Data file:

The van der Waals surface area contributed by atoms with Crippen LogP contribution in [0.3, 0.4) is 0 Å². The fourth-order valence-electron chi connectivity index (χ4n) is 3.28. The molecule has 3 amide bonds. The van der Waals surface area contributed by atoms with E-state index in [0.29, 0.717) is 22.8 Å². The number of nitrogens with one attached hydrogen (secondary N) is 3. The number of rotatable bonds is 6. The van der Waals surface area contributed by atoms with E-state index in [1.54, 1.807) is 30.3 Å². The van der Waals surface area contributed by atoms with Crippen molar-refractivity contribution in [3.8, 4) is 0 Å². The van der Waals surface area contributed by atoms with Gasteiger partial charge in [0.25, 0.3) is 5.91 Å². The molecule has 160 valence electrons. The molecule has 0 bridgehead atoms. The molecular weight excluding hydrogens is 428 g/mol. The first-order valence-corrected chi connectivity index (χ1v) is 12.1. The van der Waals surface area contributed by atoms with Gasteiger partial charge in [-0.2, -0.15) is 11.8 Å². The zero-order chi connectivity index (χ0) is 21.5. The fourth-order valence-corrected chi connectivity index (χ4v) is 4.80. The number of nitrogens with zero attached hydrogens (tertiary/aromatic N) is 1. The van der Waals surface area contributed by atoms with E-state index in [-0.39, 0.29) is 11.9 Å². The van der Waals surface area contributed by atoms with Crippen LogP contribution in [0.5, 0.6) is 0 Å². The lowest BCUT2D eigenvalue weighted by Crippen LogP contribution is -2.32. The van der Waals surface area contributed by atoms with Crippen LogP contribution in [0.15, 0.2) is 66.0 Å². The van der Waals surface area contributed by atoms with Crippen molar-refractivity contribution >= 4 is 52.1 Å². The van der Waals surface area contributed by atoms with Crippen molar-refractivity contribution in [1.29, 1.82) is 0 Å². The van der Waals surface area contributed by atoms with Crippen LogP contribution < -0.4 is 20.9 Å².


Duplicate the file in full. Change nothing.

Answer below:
The van der Waals surface area contributed by atoms with Crippen LogP contribution in [0.3, 0.4) is 0 Å². The fourth-order valence-electron chi connectivity index (χ4n) is 3.28. The molecule has 3 amide bonds. The van der Waals surface area contributed by atoms with E-state index in [0.29, 0.717) is 22.8 Å². The number of nitrogens with one attached hydrogen (secondary N) is 3. The number of rotatable bonds is 6. The van der Waals surface area contributed by atoms with E-state index in [1.54, 1.807) is 30.3 Å². The van der Waals surface area contributed by atoms with Crippen molar-refractivity contribution in [3.8, 4) is 0 Å². The van der Waals surface area contributed by atoms with Gasteiger partial charge in [0.25, 0.3) is 5.91 Å². The molecule has 160 valence electrons. The molecule has 0 bridgehead atoms. The molecular weight excluding hydrogens is 428 g/mol. The first-order valence-corrected chi connectivity index (χ1v) is 12.1. The van der Waals surface area contributed by atoms with Gasteiger partial charge in [-0.2, -0.15) is 11.8 Å². The zero-order chi connectivity index (χ0) is 21.5. The fourth-order valence-corrected chi connectivity index (χ4v) is 4.80. The number of nitrogens with zero attached hydrogens (tertiary/aromatic N) is 1. The van der Waals surface area contributed by atoms with E-state index in [-0.39, 0.29) is 11.9 Å². The van der Waals surface area contributed by atoms with Crippen LogP contribution in [0.5, 0.6) is 0 Å². The lowest BCUT2D eigenvalue weighted by Crippen LogP contribution is -2.32. The van der Waals surface area contributed by atoms with Crippen LogP contribution in [0.15, 0.2) is 66.0 Å². The van der Waals surface area contributed by atoms with Crippen molar-refractivity contribution >= 4 is 52.1 Å². The van der Waals surface area contributed by atoms with Crippen molar-refractivity contribution in [1.29, 1.82) is 0 Å². The van der Waals surface area contributed by atoms with Crippen LogP contribution < -0.4 is 20.9 Å².